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Wednesday, June 14, 2006

Because you just can't make this stuff up - Chapter II

Today, the Most Rev'd and Rt. Hon. Jon Tucker Mugabi Sentamu, Archbishop of York (England), came to the House of Deputies, ostensibly to deliver a message to us from the Archbishop of Canterbury.

When George Werner, President of the House of Deputies, announced that the Archbishop of York was present and the purpose of his visit, a wave of anxiety overtook the House. Some of us were quite certain that some cagey old British man in a purple shirt was going to get up and wag his finger at us and tell us how naughty we had been and how we should behave.

Imagine our surprise when a short man with mahogany skin and an absolutely stunning smile stepped into the podium and took over the microphone. His warmth, his charm, his amazing Christ-filled graciousness filled the room like a balm to our quivering anxiety.

He told us the story – the highly shortened version – of his life as a child in Uganda, under the cruel reign of Idi Amin. “It was not an easy childhood,” he said, in what was an obvious understatement. He spoke of his flight to England – how he was taken in as a refugee and attended school where his religiosity was taunted and he was nicknamed “The Pope.”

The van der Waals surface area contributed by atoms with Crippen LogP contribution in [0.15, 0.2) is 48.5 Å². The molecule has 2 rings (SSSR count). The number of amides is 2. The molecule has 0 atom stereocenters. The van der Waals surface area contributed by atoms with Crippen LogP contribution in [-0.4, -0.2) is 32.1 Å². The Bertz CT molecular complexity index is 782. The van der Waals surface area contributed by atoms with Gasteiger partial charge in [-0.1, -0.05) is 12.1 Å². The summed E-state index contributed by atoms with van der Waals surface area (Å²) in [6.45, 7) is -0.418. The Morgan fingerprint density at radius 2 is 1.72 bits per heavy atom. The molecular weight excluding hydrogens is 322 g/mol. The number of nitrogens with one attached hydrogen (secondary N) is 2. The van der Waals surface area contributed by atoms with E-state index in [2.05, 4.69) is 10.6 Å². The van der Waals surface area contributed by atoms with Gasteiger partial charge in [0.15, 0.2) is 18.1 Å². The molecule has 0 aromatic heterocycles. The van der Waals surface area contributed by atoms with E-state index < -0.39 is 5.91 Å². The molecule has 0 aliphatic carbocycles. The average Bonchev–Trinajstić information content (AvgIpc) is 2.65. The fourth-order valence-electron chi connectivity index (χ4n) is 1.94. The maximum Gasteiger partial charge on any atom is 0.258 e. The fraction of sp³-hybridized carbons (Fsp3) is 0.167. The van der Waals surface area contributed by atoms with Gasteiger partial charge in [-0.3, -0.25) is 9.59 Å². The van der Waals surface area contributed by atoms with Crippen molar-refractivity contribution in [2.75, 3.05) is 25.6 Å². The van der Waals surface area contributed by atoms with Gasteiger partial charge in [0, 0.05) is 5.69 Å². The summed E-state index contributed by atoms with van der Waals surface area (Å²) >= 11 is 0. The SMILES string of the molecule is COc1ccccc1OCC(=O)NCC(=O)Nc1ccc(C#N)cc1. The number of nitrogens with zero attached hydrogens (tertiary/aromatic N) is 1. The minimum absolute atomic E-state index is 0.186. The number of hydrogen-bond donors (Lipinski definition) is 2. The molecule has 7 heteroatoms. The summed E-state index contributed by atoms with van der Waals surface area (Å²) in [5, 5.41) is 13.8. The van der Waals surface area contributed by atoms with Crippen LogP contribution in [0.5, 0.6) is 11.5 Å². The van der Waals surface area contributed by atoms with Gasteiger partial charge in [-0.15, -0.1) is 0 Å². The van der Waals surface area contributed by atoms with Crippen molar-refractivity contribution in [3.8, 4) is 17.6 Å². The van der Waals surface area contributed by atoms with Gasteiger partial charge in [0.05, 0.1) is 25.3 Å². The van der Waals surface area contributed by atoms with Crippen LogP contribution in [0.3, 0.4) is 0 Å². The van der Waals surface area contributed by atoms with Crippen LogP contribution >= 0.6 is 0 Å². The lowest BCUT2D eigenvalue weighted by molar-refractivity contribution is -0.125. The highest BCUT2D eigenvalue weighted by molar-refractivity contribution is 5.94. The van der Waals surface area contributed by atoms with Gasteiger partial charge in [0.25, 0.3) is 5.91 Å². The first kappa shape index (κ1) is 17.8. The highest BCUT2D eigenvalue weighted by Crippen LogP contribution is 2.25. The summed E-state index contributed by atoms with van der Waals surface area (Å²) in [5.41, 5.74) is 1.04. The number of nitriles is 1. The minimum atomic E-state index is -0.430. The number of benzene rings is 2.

“And, look now,” he said, with genuine incredulity, “See what God has done! Who knew that the young boy, a poor refugee from Uganda, would one day become Archbishop of York.”

Smiling even more broadly he said what was to many ears in that convention hall the real message we so desperately needed to hear. “This is because, with God, all things are possible.”

Then he closed with this story from South Africa. He said that, while he was there, he saw this written on a wall:

When I was born, I was black.
When I go out into the sun, I am black.
When I am cold, I am black.
When I am ill, I am black.
When I die, I am black.
When I am dead and in the grave, I am black.

When you are born, you are white.
When you go out into the sun, you are brown.
When you are cold, you are blue.
When you are ill, you are jaundiced.
When you die, you are purple.
When your are dead and in the grave, you are black.

So tell me, why is it that I am called ‘colored’?

It was a delightful story about the difference of language and culture and the power of God to work through it all to bring something new into being.

Imagine! A Ugandan refugee as the Archbishop of York!

You just can't make this stuff up!

EMK+ 061306

1 comment:

Dr Tyler said...

Elizabeth,

Thank-you for doing this and allowing those of us who are supporting you in prayer to partake of General Convention through your words.

God be with you and the rest of the Newark Depuation.

Love,
Tyler